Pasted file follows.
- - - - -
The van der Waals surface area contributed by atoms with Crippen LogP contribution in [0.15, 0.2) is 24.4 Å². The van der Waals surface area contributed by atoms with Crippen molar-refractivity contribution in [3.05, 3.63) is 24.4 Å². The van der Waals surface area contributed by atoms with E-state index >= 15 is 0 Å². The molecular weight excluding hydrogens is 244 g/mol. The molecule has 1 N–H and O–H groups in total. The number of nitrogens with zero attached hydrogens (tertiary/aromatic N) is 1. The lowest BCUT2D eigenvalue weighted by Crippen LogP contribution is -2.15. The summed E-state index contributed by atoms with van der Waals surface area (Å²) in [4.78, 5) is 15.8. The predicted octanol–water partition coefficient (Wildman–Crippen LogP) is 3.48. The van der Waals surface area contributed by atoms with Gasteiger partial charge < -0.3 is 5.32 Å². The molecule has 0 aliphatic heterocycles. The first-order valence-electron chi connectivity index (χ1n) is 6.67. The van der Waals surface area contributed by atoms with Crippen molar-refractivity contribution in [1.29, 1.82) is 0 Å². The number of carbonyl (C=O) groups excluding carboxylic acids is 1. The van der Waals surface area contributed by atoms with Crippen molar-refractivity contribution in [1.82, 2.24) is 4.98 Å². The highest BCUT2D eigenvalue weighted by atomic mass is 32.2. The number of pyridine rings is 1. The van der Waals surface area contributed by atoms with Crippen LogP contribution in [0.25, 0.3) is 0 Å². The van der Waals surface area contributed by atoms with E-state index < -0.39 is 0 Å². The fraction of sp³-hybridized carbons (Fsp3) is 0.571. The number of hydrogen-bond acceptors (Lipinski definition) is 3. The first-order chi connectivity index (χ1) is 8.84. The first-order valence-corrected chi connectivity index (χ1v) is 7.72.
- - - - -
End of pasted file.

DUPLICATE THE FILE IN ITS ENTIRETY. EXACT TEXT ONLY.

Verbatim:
The van der Waals surface area contributed by atoms with Crippen LogP contribution in [0.15, 0.2) is 24.4 Å². The van der Waals surface area contributed by atoms with Crippen molar-refractivity contribution in [3.05, 3.63) is 24.4 Å². The van der Waals surface area contributed by atoms with E-state index >= 15 is 0 Å². The molecular weight excluding hydrogens is 244 g/mol. The molecule has 1 N–H and O–H groups in total. The number of nitrogens with zero attached hydrogens (tertiary/aromatic N) is 1. The lowest BCUT2D eigenvalue weighted by Crippen LogP contribution is -2.15. The summed E-state index contributed by atoms with van der Waals surface area (Å²) in [4.78, 5) is 15.8. The predicted octanol–water partition coefficient (Wildman–Crippen LogP) is 3.48. The van der Waals surface area contributed by atoms with Gasteiger partial charge < -0.3 is 5.32 Å². The molecule has 0 aliphatic heterocycles. The first-order valence-electron chi connectivity index (χ1n) is 6.67. The van der Waals surface area contributed by atoms with Crippen molar-refractivity contribution in [1.29, 1.82) is 0 Å². The number of carbonyl (C=O) groups excluding carboxylic acids is 1. The van der Waals surface area contributed by atoms with Crippen molar-refractivity contribution in [1.82, 2.24) is 4.98 Å². The highest BCUT2D eigenvalue weighted by atomic mass is 32.2. The number of pyridine rings is 1. The van der Waals surface area contributed by atoms with Crippen LogP contribution in [0.25, 0.3) is 0 Å². The van der Waals surface area contributed by atoms with E-state index < -0.39 is 0 Å². The fraction of sp³-hybridized carbons (Fsp3) is 0.571. The number of hydrogen-bond acceptors (Lipinski definition) is 3. The first-order chi connectivity index (χ1) is 8.84. The first-order valence-corrected chi connectivity index (χ1v) is 7.72.